Is Your Child having Trouble with School Work? It Could be their Eyes

If a child is having trouble in school, isn’t completing their assignments, isn’t paying attention, or has trouble focusing, it is often common practice to consider the cause to be a learning disability. That may indeed be the case, but not always. You should also consider the possibility that the problem could be eye related. On average, one in four children will develop a vision problem that can effect both their ability to learn and their behavior.

Symptoms of Eye Problems to Watch For

Is your child moving closer to the TV? Is he/she holding a book unusually close? Are their eyes sensitive to light? Are they rubbing them or tearing up excessively? These are just a few warning signs to watch out for. Other things are, complaining of headaches or tired eyes, or avoiding reading or using the computer because it “hurts my eyes.” Less obvious signs would be a drop in performance at school, or a sudden dislike of school.

Eye Problems Can be Misdiagnosed as Learning Disabilities

Learning disabilities have become quite common in schools, with approximately one in ten developing some sort of learning disability, and teachers have been taught to watch out for them. The unfortunate side effect is that a vision related learning disability may get misdiagnosed as a psychological disorder such as ADHD, causing unnecessary stress and frustration for both the child and the parent. An eye examination at the first sign of learning difficulties can, at the very least, eliminate vision problems from the list of concerns. If the problem turns out to be vision related, your optometrist can then help to find a solution.

But My Child had Vision Screening in School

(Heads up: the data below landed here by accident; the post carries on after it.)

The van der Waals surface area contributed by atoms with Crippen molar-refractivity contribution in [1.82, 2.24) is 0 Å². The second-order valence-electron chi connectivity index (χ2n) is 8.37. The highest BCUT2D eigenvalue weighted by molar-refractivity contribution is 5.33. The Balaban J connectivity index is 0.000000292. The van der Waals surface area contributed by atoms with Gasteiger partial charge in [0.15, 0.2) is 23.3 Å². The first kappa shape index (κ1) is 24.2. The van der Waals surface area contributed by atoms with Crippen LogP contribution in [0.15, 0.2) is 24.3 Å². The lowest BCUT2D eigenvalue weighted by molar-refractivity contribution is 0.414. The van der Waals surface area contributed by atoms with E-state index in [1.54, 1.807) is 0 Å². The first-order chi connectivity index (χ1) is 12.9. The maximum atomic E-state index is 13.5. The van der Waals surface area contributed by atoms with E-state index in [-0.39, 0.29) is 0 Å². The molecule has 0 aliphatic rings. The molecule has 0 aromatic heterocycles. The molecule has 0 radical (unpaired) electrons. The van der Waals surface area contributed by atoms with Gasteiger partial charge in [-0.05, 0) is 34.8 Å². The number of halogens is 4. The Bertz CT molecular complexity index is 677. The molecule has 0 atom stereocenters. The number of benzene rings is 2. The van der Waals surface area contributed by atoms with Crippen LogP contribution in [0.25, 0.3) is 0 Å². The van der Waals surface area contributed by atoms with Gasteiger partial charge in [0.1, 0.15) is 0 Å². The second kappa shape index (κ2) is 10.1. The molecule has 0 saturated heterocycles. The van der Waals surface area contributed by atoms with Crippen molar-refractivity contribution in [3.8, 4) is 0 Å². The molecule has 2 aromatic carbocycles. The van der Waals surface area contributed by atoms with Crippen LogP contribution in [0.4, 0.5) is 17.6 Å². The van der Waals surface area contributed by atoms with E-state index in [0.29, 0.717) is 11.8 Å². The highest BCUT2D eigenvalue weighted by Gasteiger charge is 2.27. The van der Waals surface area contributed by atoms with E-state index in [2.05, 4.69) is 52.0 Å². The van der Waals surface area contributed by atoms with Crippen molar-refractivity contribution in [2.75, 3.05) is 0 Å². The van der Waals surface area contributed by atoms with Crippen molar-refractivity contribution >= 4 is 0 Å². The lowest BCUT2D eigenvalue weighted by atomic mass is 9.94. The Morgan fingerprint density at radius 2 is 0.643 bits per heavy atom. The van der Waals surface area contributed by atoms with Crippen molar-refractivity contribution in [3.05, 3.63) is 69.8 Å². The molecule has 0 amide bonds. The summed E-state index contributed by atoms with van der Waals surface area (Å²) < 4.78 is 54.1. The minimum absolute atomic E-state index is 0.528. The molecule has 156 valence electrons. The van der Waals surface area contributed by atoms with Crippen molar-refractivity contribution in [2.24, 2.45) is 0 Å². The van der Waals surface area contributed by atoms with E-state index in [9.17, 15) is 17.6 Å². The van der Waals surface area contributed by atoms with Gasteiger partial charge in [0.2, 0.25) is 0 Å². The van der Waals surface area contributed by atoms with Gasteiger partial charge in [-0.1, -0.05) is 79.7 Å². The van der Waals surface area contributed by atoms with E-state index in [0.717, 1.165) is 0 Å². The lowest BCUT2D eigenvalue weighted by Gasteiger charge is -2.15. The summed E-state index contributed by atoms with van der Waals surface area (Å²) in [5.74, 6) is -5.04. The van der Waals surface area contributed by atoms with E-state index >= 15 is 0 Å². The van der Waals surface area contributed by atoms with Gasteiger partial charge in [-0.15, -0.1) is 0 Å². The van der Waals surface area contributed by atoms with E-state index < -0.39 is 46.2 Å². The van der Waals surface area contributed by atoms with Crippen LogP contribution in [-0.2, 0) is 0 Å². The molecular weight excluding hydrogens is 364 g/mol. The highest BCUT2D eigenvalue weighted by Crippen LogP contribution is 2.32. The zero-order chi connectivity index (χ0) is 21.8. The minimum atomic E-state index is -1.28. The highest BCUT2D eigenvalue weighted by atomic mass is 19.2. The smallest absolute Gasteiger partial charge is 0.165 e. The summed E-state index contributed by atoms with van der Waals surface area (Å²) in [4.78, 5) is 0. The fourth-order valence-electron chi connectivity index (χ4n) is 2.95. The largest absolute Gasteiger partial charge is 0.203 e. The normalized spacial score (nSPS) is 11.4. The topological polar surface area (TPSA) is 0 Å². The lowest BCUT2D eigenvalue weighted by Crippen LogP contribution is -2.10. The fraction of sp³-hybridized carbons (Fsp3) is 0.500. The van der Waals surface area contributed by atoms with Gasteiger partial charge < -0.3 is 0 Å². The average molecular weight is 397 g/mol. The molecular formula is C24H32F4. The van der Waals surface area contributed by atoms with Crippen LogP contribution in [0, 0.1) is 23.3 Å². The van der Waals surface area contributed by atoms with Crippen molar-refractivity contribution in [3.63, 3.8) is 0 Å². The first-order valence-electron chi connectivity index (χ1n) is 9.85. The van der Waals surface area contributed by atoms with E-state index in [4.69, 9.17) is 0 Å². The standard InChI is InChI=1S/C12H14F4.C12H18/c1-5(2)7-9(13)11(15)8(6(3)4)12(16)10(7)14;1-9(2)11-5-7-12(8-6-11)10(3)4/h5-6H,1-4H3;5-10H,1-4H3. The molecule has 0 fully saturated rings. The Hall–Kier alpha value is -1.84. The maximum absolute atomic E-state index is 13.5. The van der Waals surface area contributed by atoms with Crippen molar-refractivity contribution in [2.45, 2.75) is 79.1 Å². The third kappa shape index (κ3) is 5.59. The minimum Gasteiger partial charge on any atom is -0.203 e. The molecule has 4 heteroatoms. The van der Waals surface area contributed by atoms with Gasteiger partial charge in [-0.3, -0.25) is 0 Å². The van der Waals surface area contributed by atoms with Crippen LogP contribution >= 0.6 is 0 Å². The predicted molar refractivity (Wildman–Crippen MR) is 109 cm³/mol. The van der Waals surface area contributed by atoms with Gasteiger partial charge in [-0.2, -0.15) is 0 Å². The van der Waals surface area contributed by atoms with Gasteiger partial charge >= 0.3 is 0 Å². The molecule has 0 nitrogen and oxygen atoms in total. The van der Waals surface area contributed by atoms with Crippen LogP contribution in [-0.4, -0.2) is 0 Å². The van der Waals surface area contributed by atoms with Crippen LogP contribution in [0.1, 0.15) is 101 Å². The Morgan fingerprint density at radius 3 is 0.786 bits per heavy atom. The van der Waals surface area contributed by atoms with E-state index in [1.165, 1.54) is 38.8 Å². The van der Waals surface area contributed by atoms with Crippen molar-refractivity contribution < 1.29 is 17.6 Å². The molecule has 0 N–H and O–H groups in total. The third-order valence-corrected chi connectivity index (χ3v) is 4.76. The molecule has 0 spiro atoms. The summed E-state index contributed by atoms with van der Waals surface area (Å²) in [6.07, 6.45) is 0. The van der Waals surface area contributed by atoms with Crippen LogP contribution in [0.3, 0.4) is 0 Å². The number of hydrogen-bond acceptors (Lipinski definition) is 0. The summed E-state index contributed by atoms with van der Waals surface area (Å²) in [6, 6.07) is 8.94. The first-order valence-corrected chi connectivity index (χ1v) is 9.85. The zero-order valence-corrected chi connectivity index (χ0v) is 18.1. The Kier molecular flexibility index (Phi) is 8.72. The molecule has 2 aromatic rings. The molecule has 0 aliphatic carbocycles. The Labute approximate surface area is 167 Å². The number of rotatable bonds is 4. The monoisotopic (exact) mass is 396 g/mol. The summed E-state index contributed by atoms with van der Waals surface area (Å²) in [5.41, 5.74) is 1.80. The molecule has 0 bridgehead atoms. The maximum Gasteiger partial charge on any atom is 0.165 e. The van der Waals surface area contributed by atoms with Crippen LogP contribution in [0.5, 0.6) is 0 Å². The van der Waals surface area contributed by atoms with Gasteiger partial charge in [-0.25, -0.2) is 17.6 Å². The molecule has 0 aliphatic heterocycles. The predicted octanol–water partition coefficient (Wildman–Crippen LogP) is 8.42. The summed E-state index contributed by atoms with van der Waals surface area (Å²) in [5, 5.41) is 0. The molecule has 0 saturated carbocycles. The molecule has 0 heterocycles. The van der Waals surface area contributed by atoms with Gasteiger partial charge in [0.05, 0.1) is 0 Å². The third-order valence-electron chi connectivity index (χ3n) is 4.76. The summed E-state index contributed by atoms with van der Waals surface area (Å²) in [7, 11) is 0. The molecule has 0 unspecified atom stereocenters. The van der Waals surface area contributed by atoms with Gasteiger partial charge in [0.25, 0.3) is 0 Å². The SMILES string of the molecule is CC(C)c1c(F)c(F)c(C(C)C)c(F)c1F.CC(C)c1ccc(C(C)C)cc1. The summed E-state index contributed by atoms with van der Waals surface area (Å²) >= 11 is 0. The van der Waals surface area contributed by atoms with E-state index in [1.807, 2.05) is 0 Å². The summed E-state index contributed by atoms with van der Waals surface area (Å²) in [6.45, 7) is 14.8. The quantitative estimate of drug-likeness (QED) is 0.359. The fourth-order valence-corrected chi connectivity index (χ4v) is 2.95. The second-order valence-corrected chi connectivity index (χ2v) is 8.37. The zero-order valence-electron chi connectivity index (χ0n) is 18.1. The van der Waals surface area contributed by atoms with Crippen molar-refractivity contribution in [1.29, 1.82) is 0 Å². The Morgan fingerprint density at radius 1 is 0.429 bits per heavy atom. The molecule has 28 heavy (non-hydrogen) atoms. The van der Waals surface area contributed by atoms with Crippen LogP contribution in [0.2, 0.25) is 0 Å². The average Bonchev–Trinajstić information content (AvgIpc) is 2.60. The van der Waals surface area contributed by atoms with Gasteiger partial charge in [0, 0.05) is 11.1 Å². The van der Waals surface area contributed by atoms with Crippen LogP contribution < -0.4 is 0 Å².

Many parents trust school vision screening to pick up on vision related problems with their children, but this isn’t always the best benchmark. Although vision screening can and will pick up some basic problems, it is not a replacement for regular visits to your optometrist. Children should get their eyes checked by an optometrist at six months of age, at age three, and again before they begin school. After that, they should have annual eye exams until age 19. As children get older, their eyes are changing as well and eye problems can begin so gradually that they may be missed until it begins to affect the way they perform at school and at home.

Improved Eyesight Equals Improved Education

Since a child’s vision can affect up to 80 percent of their ability to learn, the learning experience can be improved by a trip to the optometrist and a prescription for either glasses or contact lenses. Make sure to give your child input into choices of eyewear, because their comfort level will be a factor in their self-esteem and whether they actually wear their glasses when out of your sight. Once they are comfortable with their new look and outlook, you will likely also see improved performance at school. Remember to continue visiting your optometrist regularly, as your child’s eyes will continue to change and prescriptions will need to be updated.